Airshows and fly-ins–I love ’em. People who love aircraft, live, breathe, eat, sleep and dream about aircraft, indoctrinate their children, even their helpless pets into the world of aviation, all gathering together to honor, ogle at, and argue about the performance of all man-made objects that fly. It’s fun.
If you are like me, a member of the press with a little notoriety and known to have aircraft builder tendencies, you’re going to get a lot of questions. Really. People want to know.
They ask, why are you building a Van’s RV-10? Why not a Lancair, a Velocity or even (yes, I really did get this one) a gyroplane (after all, I do hold that rating on my certificate). They want to know how my husband and I are doing in the building process (not just how long it is taking), and they want to know where we are building. More sophisticated questioners always circle back to, “Why do it that way?”
Sure, I like the questions, and as long as they aren’t inquisitions I’m happy to answer. We chose the RV-10 after two years of researching kits that might help us carry the same or similar loads as our Cessna 182, but go 15 knots faster. We looked at the composite aircraft very carefully, and shied away for a couple of reasons. For one, my husband abhors working with any form of fiberglass or products that require layups and lots of resins, then curing and sanding and repeating. Our shop is set up pretty well for metalworking, and that naturally drew us more toward the Van’s products. We thought that the 260-hp RV-10 would be a good hauler (nothing can compare to the Cessna 182 baggage area, but the useful load was close). And we had a Marine test-pilot friend who had flown the first RV-10 and told us that it was a sweet-handling machine that would make a solid instrument flying platform. So, mostly-metal airplane with adequate useful load and docile flying characteristics from a company that has been in the kit business for a long time, with a solid track record (did I tell you the last kit we built the company went out of business?), and we were sold on the RV-10.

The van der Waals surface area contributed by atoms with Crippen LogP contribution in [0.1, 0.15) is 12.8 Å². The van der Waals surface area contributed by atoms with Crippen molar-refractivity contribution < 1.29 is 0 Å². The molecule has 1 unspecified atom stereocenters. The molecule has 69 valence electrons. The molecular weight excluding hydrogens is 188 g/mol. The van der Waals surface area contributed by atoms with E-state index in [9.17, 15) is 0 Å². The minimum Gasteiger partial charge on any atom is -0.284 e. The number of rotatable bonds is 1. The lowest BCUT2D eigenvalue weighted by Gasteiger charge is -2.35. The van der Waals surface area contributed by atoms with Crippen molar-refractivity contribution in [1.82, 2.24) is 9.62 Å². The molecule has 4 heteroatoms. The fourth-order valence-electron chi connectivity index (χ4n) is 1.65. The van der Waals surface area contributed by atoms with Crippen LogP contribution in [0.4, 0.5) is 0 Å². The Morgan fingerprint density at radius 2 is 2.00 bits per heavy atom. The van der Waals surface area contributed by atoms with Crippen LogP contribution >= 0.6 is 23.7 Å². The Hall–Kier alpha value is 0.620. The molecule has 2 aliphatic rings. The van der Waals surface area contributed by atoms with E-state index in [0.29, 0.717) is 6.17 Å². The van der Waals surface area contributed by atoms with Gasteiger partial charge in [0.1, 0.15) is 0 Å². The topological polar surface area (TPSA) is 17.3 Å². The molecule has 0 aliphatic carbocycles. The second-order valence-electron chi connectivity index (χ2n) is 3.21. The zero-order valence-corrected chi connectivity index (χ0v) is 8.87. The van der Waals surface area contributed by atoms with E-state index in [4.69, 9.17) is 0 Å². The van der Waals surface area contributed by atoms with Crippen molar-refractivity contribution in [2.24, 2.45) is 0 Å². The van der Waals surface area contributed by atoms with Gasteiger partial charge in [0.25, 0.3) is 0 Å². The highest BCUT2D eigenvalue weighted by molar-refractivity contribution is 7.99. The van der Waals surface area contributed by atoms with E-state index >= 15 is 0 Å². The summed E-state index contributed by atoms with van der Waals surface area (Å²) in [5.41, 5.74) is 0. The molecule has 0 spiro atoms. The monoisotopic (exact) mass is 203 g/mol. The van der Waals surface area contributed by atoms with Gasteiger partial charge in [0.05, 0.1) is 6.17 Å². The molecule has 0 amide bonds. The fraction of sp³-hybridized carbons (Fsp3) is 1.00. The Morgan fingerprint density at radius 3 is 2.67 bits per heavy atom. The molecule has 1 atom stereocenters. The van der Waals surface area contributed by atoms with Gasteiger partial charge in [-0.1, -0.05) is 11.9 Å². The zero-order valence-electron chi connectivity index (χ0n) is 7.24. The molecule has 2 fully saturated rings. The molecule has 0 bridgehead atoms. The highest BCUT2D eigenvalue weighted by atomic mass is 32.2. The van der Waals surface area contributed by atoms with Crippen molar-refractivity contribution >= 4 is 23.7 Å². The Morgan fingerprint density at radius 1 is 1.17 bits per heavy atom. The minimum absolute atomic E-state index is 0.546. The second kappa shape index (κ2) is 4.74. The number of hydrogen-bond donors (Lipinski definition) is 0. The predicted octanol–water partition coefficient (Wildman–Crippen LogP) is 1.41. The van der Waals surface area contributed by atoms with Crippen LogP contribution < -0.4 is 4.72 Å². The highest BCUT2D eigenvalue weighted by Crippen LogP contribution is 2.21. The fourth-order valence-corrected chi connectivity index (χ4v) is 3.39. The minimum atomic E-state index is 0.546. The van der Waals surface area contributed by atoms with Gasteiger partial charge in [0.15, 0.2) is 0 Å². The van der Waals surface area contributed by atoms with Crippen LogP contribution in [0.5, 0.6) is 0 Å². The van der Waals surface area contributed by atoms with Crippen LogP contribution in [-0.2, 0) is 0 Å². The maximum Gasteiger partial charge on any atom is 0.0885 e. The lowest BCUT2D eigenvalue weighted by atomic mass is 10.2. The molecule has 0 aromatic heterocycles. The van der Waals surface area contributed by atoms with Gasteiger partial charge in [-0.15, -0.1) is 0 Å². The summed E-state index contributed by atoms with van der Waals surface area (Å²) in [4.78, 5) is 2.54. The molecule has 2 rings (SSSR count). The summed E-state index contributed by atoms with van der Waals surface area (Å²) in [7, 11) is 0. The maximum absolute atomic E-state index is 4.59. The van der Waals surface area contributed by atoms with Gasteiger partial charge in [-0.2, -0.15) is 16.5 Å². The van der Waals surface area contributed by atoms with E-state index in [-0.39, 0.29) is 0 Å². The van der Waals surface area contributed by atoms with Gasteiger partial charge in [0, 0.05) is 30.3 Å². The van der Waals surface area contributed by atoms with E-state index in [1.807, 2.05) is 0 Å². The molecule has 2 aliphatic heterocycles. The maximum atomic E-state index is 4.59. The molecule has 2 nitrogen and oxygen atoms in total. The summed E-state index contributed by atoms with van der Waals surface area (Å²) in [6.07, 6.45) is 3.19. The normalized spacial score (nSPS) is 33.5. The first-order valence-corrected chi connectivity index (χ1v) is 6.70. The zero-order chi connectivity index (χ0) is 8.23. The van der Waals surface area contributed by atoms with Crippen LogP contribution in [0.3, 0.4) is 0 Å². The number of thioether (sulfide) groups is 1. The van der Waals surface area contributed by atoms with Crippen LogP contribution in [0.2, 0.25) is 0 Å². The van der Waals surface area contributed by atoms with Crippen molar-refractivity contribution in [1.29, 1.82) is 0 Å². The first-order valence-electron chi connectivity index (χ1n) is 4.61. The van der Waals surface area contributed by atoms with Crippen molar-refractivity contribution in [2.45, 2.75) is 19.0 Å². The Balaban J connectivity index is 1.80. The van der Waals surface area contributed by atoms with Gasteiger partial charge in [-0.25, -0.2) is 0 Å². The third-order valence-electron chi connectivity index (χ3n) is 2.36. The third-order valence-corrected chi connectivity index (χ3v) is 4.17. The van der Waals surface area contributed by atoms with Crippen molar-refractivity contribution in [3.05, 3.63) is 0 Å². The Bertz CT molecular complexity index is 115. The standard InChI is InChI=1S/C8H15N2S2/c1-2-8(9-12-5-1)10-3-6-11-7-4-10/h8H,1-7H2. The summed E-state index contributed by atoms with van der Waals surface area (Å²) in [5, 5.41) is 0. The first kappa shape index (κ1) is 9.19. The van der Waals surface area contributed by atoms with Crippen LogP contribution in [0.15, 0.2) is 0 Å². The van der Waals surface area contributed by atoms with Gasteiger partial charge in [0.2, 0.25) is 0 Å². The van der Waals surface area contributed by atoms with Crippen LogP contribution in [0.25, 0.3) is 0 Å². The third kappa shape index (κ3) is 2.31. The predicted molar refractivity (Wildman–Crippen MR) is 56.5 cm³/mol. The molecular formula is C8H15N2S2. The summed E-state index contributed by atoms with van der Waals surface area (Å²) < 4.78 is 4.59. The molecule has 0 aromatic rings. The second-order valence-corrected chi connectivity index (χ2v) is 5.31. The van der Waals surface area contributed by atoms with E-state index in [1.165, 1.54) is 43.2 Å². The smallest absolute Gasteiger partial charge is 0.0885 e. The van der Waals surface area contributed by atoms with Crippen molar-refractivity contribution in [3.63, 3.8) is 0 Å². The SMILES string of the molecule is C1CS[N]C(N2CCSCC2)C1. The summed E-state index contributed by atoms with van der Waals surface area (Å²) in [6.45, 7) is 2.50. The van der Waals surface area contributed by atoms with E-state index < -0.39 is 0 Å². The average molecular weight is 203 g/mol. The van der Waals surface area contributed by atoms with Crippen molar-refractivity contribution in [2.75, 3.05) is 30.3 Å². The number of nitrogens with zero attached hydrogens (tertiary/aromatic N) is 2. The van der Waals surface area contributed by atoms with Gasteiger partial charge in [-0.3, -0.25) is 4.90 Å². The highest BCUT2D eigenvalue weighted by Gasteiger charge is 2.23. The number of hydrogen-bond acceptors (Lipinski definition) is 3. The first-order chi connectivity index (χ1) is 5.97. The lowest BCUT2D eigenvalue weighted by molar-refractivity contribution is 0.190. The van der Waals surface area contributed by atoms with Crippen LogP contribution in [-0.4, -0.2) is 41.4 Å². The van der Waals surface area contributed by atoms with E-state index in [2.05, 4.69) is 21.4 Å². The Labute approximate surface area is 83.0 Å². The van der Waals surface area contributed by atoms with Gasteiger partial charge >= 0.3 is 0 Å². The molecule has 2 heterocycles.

Nearly four years later, and almost done, I can look back and safely say that it was a good decision. We were never waiting too long on parts, and there were always ample vendors from which to obtain them. Pricing was always competitive, and sometimes you could fabricate what you needed or fabricate something even better than what the factory suggested. As the kit’s popularity grew, so did the mods, of which we’ve availed ourselves. Our airplane has upgraded door latch systems and a Safety-Trim elevator trim system, as well as electric rudder trim enhancements. It also has a Sam James Holy Cowl and plenum system, as well as Sam James wheelpants. So there’s more than just a custom panel and paint job to make this baby really our own.
And that’s the beauty of a kit that you actually build yourself. You can make these changes as you go along and discover what you think are better ways to build your craft. It’s the “education” side of the amateur-built rule explanation. It’s not the only reason we build, but it’s a good reason to consider undertaking a project of this scope. We’re 2300 hours into ours, and are about to go fly. We’re feeling pretty smart.